Language Selection

English French German Italian Portuguese Spanish

The Document Foundation Announces LibreOffice 3.4.4

Filed under
LibO

The Document Foundation (TDF) announces LibreOffice 3.4.4, an improved version of the award-winning free office suite for Windows, Mac and Linux. LibreOffice has recently won InfoWorld’s BOSSIE Award 2011 as Best of Open Source Software, and the Open World Forum Experiment Award of Most-Popular Software.

SUSE’s Andras Timar, who manages the LibreOffice localization effort, says, “Thanks to the contribution of Michael Bauer, a volunteer who took the long-time-abandoned Scottish Gaelic version and produced a complete UI translation in just a few months, LibreOffice 3.4.4 adds yet another native-language version, bringing the total to 105. This shows the unparalleled value of copyleft licenses for end user software, as LibreOffice is now the most-important office suite when it comes to protecting cultural heritage worldwide, especially when the number of native speakers is not sufficiently attractive for large corporations to devote localization resources to.”

Today, TDF and LibreOffice will also be on stage at the Libre Software World Conference (LSWC) in Zaragoza, where Jesus Corrius – a deputy member of the TDF Board of Directors – will keynote about “TDF: the home of LibreOffice”. LSWC is the most-prominent free software event in Spain, and the presence of a member of the TDF Board of Directors is a testimonial of the efforts that the project is devoting to developing a large and diverse Spanish-speaking community, in which each local community in Europe and the Americas can grow and thrive within a single global project.

LibreOffice 3.4.4 is available for immediate download from the following link: http://www.libreoffice.org/download/. Extensions for LibreOffice are available from the following link: http://extensions.libreoffice.org/extension-center.

Change logs are available at http://ftp.snt.utwente.nl/pub/software/tdf/libreoffice/src/bugfixes-libreoffice-3-4-release-3.4.4.1.log (fixed in 3.4.4.1) and http://download.documentfoundation.org/libreoffice/src/bugfixes-libreoffice-3-4-4-release-3.4.4.2.log (fixed in 3.4.4.2).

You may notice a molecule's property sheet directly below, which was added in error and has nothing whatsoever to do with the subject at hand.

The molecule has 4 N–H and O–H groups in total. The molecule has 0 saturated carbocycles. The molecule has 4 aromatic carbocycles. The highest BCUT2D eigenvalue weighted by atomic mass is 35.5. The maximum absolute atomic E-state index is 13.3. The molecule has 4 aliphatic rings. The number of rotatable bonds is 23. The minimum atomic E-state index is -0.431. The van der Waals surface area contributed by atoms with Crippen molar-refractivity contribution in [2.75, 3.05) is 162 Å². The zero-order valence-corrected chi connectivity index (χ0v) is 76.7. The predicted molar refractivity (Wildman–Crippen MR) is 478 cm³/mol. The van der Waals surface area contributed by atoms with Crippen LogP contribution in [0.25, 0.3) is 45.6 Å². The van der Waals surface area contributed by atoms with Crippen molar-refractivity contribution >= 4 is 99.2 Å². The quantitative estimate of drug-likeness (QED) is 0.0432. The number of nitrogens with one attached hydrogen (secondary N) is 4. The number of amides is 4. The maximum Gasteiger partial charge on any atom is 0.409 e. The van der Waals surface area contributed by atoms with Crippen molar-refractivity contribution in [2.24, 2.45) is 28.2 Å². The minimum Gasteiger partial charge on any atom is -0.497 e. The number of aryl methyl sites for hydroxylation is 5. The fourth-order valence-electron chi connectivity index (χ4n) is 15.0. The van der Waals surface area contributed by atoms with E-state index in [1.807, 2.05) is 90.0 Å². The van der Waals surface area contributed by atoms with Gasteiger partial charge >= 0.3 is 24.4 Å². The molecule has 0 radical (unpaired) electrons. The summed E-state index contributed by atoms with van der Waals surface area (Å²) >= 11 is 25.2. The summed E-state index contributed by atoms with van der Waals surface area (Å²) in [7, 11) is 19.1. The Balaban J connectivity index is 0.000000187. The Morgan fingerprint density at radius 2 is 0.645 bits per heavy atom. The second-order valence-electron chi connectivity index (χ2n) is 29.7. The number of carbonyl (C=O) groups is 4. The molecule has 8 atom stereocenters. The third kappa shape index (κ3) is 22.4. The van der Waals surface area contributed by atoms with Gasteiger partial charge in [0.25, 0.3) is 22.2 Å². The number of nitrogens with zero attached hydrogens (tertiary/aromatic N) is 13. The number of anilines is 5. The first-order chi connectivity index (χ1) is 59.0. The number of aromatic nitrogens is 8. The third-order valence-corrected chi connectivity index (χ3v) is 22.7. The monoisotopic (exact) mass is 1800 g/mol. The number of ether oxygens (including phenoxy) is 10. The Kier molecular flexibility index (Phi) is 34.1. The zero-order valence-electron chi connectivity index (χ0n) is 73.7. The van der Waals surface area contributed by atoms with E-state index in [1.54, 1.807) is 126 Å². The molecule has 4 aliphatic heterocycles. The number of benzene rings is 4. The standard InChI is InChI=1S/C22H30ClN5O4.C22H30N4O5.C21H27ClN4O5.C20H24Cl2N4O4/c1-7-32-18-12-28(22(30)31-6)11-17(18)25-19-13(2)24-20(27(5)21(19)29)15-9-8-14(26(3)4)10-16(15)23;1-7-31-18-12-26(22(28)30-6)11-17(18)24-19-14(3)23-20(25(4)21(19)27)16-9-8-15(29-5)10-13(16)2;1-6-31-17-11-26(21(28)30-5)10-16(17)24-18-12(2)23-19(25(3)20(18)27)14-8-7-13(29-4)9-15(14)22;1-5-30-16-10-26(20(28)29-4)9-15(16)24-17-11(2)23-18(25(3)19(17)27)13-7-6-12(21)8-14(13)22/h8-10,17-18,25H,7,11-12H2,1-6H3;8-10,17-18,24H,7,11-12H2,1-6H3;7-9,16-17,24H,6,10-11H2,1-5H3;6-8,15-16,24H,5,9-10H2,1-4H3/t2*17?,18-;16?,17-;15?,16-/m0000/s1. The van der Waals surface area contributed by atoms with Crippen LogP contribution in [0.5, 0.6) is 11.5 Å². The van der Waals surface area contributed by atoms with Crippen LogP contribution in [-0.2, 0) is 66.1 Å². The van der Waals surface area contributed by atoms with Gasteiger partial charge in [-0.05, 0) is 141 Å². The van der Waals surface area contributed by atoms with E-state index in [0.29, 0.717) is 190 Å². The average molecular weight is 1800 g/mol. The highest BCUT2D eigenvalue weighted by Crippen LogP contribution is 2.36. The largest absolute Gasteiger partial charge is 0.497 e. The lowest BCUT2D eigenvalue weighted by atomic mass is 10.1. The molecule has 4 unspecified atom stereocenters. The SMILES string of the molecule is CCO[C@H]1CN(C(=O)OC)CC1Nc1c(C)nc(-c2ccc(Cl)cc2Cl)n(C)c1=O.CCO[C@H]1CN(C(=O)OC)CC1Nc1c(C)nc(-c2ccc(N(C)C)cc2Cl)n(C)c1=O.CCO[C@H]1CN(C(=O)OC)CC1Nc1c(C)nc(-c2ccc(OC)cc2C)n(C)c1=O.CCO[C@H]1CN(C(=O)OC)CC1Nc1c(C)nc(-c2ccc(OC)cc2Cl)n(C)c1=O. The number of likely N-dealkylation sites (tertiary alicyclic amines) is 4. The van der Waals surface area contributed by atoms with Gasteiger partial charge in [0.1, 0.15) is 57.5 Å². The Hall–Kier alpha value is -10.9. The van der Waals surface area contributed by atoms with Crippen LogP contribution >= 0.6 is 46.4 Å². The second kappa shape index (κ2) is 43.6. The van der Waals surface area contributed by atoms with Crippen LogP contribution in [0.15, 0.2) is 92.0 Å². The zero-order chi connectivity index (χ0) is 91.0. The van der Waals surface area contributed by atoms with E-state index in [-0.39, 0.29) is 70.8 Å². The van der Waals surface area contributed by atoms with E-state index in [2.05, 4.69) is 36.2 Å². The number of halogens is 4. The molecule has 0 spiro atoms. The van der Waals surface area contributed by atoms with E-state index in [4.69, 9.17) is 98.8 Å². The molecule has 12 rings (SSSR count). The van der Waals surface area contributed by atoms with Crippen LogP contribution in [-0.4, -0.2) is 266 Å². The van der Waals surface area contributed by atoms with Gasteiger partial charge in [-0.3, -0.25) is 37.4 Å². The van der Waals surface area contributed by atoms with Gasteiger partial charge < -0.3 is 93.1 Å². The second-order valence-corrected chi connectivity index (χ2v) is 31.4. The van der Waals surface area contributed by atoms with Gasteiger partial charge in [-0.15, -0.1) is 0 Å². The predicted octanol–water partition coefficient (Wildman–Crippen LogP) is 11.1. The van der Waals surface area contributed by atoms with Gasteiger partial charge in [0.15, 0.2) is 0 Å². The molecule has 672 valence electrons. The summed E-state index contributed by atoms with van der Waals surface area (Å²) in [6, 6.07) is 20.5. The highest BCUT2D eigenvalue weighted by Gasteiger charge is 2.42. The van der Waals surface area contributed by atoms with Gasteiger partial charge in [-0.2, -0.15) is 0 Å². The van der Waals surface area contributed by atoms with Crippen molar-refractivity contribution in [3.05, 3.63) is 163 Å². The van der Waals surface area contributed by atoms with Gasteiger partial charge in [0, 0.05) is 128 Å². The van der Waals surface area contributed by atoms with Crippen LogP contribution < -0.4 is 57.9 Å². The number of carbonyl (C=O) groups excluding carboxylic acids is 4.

Original Announcement




More in Tux Machines

Optimize your Linux rig for top-notch writing

I'm a big fan of Scott Nesbitt's writing, which has a technological bent, but is usually more about working effectively, rather than how tools can make you effective, which is a key distinction. Scott's setup reflects his focus on production rather than tweaking. He has his work tools and everything else is pretty much white noise—which is why LXDE/Lubuntu probably makes a lot of sense for his workflow. It's simple and it stays out of his way. Scott also gets bonus points for moving his family to Linux. That's a tough move, but given that his wife stole his ZaReason laptop, the conversion seems to have taken. Read more

IBM meets demand for Linux with training resources

IBM HAS REAFFIRMED its commitment to Linux with the announcement of an extension to Power Systems Linux. Following on from the company's $1bn financial commitment to the Linux operating system last year, IBM will add Power Systems Linux to the Power Systems services already available for AIX and IBM iSeries servers at 54 IBM Innovation Centres and Client Centres. This will enable Linux systems to better use IBM's Power8 parallel processing and advanced virtualisation. Read more

How Red Hat can catch the developer train

Outside the operating system, according to AngelList data compiled by Leo Polovets, these developers go with MySQL, MongoDB, or PostgreSQL for their database; Chef or Puppet for configuration; and ElasticSearch or Solr for search. None of this technology is developed by Red Hat. Yet all of this technology is what the next generation of developers is using to build modern applications. Given that developers are the new kingmakers, Red Hat needs to get out in front of the developer freight train if it wants to remain relevant for the next 20 years, much less the next two. Read more

Shortlist of open source software used at NASA lab

The offer was too good to be true. Three whole weeks at the NASA Glenn Research Center and an invitation to come back. I could scarcely believe it when I read the email. I immediately forwarded it to my parents with an addition of around 200 exclamation points. They were all for it, so I responded to my contact, Herb Schilling, with a resounding “YES!” Read more